In recent months, “Foxconn” and “Amazon HQ2” brought immediacy to a costly and lingering subject: economic development incentives. State and local policymakers regularly dangle tax breaks and other financial incentives as lures to attract and sometimes retain businesses and the jobs they say they’ll create. Oversight of these programs is often weak or nonexistent, yet tens of billions of taxpayer dollars are spent each year on these efforts. In the cases of Foxconn and Amazon, billions were offered for each project. Are these incentives worth the price? How do we know? Are they effective at promoting job growth? Is there a better way to grow good-paying jobs in a local labor market?
These questions and more are answered in a new book by Timothy J. Bartik, Making Sense of Incentives: Taming Business Incentives to Promote Prosperity (Upjohn Press, 2019). The book is relatively brief, straightforward, nontechnical, and just what state and local policymakers need to read. It is also available as a free download.
Bartik begins by explaining the basics: What are economic development incentives? Who offers them? Why are they offered? What are the political and economic considerations involved? Why are incentives often wasteful? He then delves into the recent trends in business incentives, including how generous offers have become and whether they threaten needed public services (especially K–12 education), which types of firms tend to receive incentives, and whether needy areas tend to be targeted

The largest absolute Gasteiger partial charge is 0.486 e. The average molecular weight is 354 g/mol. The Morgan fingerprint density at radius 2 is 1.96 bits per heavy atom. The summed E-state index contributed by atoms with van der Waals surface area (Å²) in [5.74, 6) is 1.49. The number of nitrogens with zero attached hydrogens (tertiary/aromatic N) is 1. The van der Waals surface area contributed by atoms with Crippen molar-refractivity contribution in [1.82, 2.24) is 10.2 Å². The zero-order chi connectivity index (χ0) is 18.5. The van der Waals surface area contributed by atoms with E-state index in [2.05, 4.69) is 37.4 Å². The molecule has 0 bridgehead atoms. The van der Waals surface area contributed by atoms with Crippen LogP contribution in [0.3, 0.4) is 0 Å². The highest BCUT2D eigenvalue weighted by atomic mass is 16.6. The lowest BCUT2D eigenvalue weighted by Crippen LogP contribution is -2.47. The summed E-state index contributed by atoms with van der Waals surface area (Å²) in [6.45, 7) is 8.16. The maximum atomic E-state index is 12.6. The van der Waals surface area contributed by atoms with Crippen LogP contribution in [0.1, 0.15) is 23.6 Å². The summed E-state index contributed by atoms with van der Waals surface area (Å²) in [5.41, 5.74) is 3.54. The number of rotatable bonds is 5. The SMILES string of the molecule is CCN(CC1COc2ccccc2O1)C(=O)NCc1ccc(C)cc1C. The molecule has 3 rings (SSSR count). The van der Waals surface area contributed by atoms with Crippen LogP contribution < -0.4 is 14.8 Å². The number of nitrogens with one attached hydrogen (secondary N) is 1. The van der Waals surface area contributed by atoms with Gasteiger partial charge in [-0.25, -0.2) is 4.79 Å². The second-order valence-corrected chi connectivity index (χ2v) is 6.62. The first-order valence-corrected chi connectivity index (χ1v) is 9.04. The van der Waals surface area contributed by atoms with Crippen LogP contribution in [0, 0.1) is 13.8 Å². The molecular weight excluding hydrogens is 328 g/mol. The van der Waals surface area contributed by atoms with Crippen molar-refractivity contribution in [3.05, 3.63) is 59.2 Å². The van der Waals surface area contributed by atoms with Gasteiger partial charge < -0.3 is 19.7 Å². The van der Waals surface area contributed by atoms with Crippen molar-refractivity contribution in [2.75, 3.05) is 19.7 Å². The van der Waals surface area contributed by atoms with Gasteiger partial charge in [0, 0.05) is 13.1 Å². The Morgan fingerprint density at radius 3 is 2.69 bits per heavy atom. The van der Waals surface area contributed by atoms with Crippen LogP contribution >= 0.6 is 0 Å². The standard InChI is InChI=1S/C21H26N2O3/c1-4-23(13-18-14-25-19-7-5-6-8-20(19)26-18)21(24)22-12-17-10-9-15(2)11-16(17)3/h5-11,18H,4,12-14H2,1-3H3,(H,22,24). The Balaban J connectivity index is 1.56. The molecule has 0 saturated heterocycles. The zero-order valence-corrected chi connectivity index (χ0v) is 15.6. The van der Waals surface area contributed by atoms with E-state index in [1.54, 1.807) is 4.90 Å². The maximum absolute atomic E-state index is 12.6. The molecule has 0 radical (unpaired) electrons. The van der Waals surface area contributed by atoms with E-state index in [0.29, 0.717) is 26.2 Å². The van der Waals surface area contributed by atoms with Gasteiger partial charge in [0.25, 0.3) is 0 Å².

Policymakers often tout the multipliers associated with jobs created via business incentives—e.g., for every one job created another two jobs will appear as a result. But Bartik shows that these numbers are often specious, and why, while providing more realistic estimates.
Then, based on his decades of ground-breaking research, he explains what policymakers can do to improve the use of business incentives. Bartik doesn’t think incentives should be ruled out, just improved, and he explains how this can be achieved. And in his chapter on how to evaluate the success of incentive programs, he describes the program details that need to be considered, and how to use them, in order to judge whether the benefits of incentives exceed the costs.
Bartik concludes, “To promote broadly shared prosperity, incentives shouldn’t be eliminated. [They] should be tamed. This taming requires some cutbacks of what we currently know as incentives. It also requires reforms. Remaining incentives should be more short term and emphasize business services more. The incentive animal needs to go on a more nutritional diet. Only after such taming can incentives make sense. Only then can incentives help build prosperity for all."